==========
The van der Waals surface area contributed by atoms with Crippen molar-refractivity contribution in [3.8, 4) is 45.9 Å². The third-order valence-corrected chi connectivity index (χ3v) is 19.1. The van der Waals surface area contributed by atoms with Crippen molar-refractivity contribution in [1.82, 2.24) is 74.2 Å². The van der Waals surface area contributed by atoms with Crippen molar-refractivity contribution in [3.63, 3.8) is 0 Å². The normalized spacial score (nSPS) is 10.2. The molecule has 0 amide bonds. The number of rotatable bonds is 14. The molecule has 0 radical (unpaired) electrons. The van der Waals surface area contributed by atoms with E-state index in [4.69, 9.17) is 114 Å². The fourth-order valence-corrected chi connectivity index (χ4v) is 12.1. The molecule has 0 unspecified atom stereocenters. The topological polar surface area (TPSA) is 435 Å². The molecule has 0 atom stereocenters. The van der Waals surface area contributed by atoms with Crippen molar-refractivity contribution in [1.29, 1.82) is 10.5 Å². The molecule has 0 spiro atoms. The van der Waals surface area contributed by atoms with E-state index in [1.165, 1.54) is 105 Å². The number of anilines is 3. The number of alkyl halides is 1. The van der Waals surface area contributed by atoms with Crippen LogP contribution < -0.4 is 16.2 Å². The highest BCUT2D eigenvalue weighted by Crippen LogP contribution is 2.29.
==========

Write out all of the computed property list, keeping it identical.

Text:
The van der Waals surface area contributed by atoms with Crippen molar-refractivity contribution in [3.8, 4) is 45.9 Å². The third-order valence-corrected chi connectivity index (χ3v) is 19.1. The van der Waals surface area contributed by atoms with Crippen molar-refractivity contribution in [1.82, 2.24) is 74.2 Å². The van der Waals surface area contributed by atoms with Crippen molar-refractivity contribution in [3.63, 3.8) is 0 Å². The normalized spacial score (nSPS) is 10.2. The molecule has 0 amide bonds. The number of rotatable bonds is 14. The molecule has 0 radical (unpaired) electrons. The van der Waals surface area contributed by atoms with E-state index in [4.69, 9.17) is 114 Å². The fourth-order valence-corrected chi connectivity index (χ4v) is 12.1. The molecule has 0 unspecified atom stereocenters. The topological polar surface area (TPSA) is 435 Å². The molecule has 0 atom stereocenters. The van der Waals surface area contributed by atoms with Crippen molar-refractivity contribution in [1.29, 1.82) is 10.5 Å². The molecule has 0 spiro atoms. The van der Waals surface area contributed by atoms with E-state index in [1.165, 1.54) is 105 Å². The number of anilines is 3. The number of alkyl halides is 1. The van der Waals surface area contributed by atoms with Crippen LogP contribution < -0.4 is 16.2 Å². The highest BCUT2D eigenvalue weighted by Crippen LogP contribution is 2.29.